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Learning to live with tragedy

Following the murder of schoolboy Adam Regis earlier this month, and 10 years after the deaths at Dunblane, Nick Morrison looks at the role of counselling.

It was Monday lunchtime and a group of teenagers gathered by the side of the road. They bowed their heads and stood in silence for a minute before slowly moving away. They had come together to mourn their friend, Adam Regis, who had been stabbed on that spot less than 36 hours earlier.

The schoolboy's death, on his way home from the cinema, devastated his friends and teachers at Kingsford Community School in Beckton, east London.

Joan Deslandes, headteacher, said: "The whole school community is extremely saddened and shocked by the news of Adam's death."

After the initial shock comes the grief and its attendant emotions: among them, misery, rage and despair. Adam's death earlier this month, one of a number of knife-related killings in London this year, has put renewed focus on ways of trying to deal with these feelings in schools that have experienced tragedy - particularly counselling.

It has fallen in and out of favour many times. At one time, it seemed no trauma was complete without a debriefing session. Then, in the early 1990s, it lost popularity. Stripping bare your soul risked opening a Pandora's box filled with future psychological problems and years of therapy. Denial was back as an acceptable coping mechanism.

But for all its bad press, how widely is counselling used today? Evidence from schools that have experienced tragedy suggests that, although counselling is widely offered, it is usually used only as a last resort when other methods of helping children recover from trauma have been unsuccessful. It may be that, ironically, we spend more time talking about it than on counselling itself.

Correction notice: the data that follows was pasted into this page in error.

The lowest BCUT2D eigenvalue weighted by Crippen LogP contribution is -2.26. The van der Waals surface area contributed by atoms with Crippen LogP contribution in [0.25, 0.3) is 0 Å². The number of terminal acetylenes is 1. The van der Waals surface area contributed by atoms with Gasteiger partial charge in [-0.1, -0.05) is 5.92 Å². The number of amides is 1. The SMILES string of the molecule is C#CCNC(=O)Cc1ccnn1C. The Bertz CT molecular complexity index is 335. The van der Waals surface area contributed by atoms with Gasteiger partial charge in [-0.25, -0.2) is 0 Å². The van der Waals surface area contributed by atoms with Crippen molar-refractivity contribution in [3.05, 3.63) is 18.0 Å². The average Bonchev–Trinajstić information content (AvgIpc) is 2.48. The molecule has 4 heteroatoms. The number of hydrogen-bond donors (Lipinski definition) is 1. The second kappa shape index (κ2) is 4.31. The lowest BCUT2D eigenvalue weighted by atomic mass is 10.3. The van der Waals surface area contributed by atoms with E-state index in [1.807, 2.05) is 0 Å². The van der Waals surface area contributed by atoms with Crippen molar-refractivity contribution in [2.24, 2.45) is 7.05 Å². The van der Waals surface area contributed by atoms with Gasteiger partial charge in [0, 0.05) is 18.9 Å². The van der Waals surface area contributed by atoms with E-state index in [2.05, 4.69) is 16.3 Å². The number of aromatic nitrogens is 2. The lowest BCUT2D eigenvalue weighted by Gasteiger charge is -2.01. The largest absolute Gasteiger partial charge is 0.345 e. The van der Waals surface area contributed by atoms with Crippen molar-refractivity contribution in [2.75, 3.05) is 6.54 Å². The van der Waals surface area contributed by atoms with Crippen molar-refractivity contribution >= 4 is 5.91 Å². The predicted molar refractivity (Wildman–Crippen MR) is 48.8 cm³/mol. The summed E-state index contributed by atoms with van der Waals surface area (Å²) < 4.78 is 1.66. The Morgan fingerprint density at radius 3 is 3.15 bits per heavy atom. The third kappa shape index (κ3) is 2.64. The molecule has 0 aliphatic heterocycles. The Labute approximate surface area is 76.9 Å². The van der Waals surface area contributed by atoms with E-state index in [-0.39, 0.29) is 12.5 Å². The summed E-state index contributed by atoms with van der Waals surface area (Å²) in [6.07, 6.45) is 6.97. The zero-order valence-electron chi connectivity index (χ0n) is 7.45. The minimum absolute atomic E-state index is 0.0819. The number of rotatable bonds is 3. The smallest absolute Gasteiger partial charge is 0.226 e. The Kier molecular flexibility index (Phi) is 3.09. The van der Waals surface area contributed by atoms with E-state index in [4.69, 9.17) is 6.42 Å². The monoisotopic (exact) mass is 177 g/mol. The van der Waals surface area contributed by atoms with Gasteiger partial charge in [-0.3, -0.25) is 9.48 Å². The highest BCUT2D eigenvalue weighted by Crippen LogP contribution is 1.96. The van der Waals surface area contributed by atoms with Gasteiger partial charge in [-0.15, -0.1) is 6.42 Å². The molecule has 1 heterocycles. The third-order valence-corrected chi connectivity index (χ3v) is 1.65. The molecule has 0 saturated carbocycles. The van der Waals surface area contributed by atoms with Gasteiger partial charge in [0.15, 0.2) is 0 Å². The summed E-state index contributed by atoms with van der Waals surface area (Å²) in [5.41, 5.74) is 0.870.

Few teachers will ever have to deal with the consequences of a tragedy on the scale of Dunblane, where Thomas Hamilton killed 16 pupils and their teacher in the school gym. But according to a psychologist who played a key role in the aftermath of the shootings, one of its most important legacies was raising awareness of the tragedies that happen to children every day.

"It may be the sudden death of a member of the family or break-up of their parents," says Mike O'Connor, principal psychologist with Clackmannanshire Council. "It is the kinds of things that happen all the time, they just don't hit the headlines."

Mike was a member of the local authority incident team sent into Dunblane on the day of the shootings on March 13, 1996. He spent the day with parents, which was to prove the start of a five-and-a-half-year secondment to support the Stirlingshire community.

As a result of the team's experiences in Dunblane, six years ago Mike helped set up a project for children who had been exposed to trauma or abuse.

"By and large, the majority of children who experience difficult and traumatic events recover without the need for professional intervention,"

he says. "But the concern is the 25 per cent who don't and they tend to be children who are vulnerable for a lot of reasons."

Most children who go through difficult experiences will show signs of post-traumatic stress. At home, these could include sleeping problems, loss of appetite, a reluctance to leave the house, an unwillingness to go to school. At school, it could be a loss of concentration, withdrawal from friends or a deterioration in behaviour.

But the majority - about three-quarters according to Mike - will recover using the existing support of family and friends. "The key is to provide children with opportunities to talk about their reactions to significant events and, by and large, the people doing that should already be known to the children."

For most youngsters, the initial sense of shock will tend to disappear over a period of weeks. The danger of "forcing" counselling on children seems largely exaggerated, according to Mike. "It is just about having a conversation, 'I notice you're not completing your homework,' that sort of thing. And if you get it wrong and suggest things that don't resonate with them, children tend to let you know," he says.

This chimes with the advice Tim Benson, the headteacher of Nelson Primary in Newham, east London, was given from his local authority's educational psychologists when two pupils at his school were killed. The bodies of five-year-old Anika Khanum and her sister Thanha, six, were found alongside their mother, Juli Begum, at their East Ham home in January. Police are still looking for Juli's estranged husband in connection with the killings.